Kent-based garden and landscape designer Victoria Truman www.victoriatruman.com offers her advice and tips for making the most of your plot
AÂ goodÂ rose garden consists of many elements, each with its own part to play in creating that feeling of drama, excitement and completeness. TheÂ scent, colour and sheer variety of roses makes them a fantastic flower with so many varieties to choose from and more than one choice for every location and situation. Climbers, ramblers, shrub, tea and standard are just a few of the different species you can enhance your external space with.
A fantastic garden to visit now with so many beautiful roses about to burst into life is Sissinghurst Castle, once the home of Vita Sackville West.
Go there in the next couple of weeks and you will see for yourself just how well the gardeners have pruned and trained the roses. I always like to stand back and admire the beautiful, intricate webs of rose stems, with green and copper leaves just emerging but not yet too full to hide their design.
This specific rose training technique originated at Cliveden last century courtesy of the Astors’ head gardener Jack Vass, who took the technique with him when he moved to Sissinghurst in 1939 and they have been grown in this exceptional way ever since.
Sissinghurst’s owner, Vita Sackville-West, couldn’t have been happier when Vass arrived as she loved her roses too, particularly the dark, rich Gallicas varieties such as ‘Charles de Mills’,Â ‘Tuscany Superb’ and ‘Cardinal de Richelieu’.
Other National Trust properties now send their gardeners there to learn this ingenious technique.
The philosophy can be summed up as ‘treat them mean, keep them keen’. If you put every stem of a rose plant under pressure, bending and stressing it, the rose will flower moreÂ prolifically. The plant’s biochemistry tells the bush it’s on the way out and so needs to make as many flowers as possible. I’ll reveal more on the Sissinghurst technique in the pruning season later in the year.
Roses are seldom better displayed than when looking down at us from above, so climbing roses are the amongst the most valuable ofÂ all garden roses. They are perfectly suited to growing over arches and on pillars, trellises, pergolas, pillars and obelisks. Nearly all climbers have the advantage of repeat-flowering, providing colour and interest all summer long.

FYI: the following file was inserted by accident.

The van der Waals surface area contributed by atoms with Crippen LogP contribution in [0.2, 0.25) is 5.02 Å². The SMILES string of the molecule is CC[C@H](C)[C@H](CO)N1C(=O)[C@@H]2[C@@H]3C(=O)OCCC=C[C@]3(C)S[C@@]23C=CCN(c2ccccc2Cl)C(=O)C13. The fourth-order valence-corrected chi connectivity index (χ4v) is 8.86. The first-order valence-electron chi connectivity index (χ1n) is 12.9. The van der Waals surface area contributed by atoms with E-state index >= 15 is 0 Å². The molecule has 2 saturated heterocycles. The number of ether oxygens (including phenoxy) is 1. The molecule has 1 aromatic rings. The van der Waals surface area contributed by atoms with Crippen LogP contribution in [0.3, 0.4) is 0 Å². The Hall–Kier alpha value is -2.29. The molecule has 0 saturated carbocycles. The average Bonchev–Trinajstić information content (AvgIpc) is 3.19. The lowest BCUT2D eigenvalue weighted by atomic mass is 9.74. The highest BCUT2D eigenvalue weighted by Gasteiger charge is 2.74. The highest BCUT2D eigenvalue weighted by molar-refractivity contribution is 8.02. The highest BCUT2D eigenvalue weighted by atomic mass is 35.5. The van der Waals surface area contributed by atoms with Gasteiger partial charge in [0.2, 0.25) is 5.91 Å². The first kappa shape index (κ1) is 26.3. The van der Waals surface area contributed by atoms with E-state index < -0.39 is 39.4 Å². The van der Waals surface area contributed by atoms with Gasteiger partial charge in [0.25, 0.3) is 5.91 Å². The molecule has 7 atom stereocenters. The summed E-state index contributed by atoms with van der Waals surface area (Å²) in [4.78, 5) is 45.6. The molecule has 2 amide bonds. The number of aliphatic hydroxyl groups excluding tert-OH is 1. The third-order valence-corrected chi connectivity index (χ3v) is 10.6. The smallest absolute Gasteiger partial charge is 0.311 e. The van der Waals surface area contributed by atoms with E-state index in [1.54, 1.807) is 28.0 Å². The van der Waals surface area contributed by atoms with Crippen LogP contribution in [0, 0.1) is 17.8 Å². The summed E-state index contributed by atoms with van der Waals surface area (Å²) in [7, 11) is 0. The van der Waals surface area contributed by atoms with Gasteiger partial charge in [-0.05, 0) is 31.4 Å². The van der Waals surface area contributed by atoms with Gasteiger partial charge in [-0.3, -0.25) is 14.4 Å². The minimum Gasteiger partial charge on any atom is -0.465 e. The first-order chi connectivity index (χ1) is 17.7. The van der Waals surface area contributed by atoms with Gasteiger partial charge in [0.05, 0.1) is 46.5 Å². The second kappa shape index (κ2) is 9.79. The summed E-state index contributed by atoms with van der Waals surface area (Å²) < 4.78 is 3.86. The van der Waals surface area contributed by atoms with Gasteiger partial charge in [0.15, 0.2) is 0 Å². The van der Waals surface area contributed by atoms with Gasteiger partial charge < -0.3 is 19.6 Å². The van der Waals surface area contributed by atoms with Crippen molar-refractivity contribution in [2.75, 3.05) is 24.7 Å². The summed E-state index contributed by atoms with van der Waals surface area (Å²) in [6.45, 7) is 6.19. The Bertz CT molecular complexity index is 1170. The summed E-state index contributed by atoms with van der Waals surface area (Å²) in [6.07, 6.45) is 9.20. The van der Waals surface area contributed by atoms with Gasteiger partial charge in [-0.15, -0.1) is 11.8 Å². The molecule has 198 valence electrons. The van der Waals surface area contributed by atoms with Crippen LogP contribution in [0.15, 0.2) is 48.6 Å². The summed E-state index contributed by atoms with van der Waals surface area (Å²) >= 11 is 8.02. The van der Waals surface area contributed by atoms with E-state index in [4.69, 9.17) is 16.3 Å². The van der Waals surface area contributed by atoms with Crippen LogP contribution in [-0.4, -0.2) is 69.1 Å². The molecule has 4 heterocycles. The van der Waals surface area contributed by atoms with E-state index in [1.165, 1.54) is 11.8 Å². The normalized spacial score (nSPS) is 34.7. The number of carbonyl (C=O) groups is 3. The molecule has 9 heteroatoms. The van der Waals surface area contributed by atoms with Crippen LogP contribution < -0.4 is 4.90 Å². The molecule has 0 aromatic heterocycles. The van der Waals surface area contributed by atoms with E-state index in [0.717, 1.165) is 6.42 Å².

Roses have been valued for centuries for their fragrance. The Romans used to scent bathrooms with them and Cleopatra allegedly filled a room over a foot deep with rose petals while wooing Marc Anthony.
In general, roses with the best scents are darker and have lots of thick, velvety petals. Red and pink roses usually smell like a ‘classic rose’ all sweet and powdery while white and yellow ones often infuse tones of violets, nasturtium, and lemon. Orange roses can have fruity notes of violet, nasturtium or clove.
Roses look beautiful in amongst herbaceous borders, acting as a complimentary flowering shrub to perennials such as delphiniums. This plant combination is typical of the quintessential English cottage garden look.
Personally I love roses when they are used in a border with box balls and a clipped short yew hedge to allow for structure when the roses are over and pruned in the winter months. But whatever your individual taste or style is, one thing is for sure, any type of rose will instantly giveÂ your garden a fabulous flourish…
Top tips for ravishing roses
1. Like other plant diseases, theÂ prevalence of rose blackspot, mildew and rust will vary from year to year, depending on weather conditions and the severity of the winter. If you haven’t fed your roses this year, do it now because vigorously growing roses are less likely to succumb to disease attack.
2. Ideally, feed your roses twice; once in March or April and again during JulyÂ using a speci? c rose fertiliser such as J. Arthur Bower’s rose food.
3. It’s also worth maintaining a thick mulchÂ over the soil surface to make sure the roses do not suffer stress due to lack of water.
4. Fastidiously clearing fallen leaves during the autumn will help prevent any diseaseÂ spores from overwintering.
5. Hard pruning in early spring will remove diseased stems before the new growth starts. Mulching after pruning is also worthwhile because this will help prevent fungal spores that have overwintered in the soil from being splashed on to emerging foliage during heavy downpours in April and May.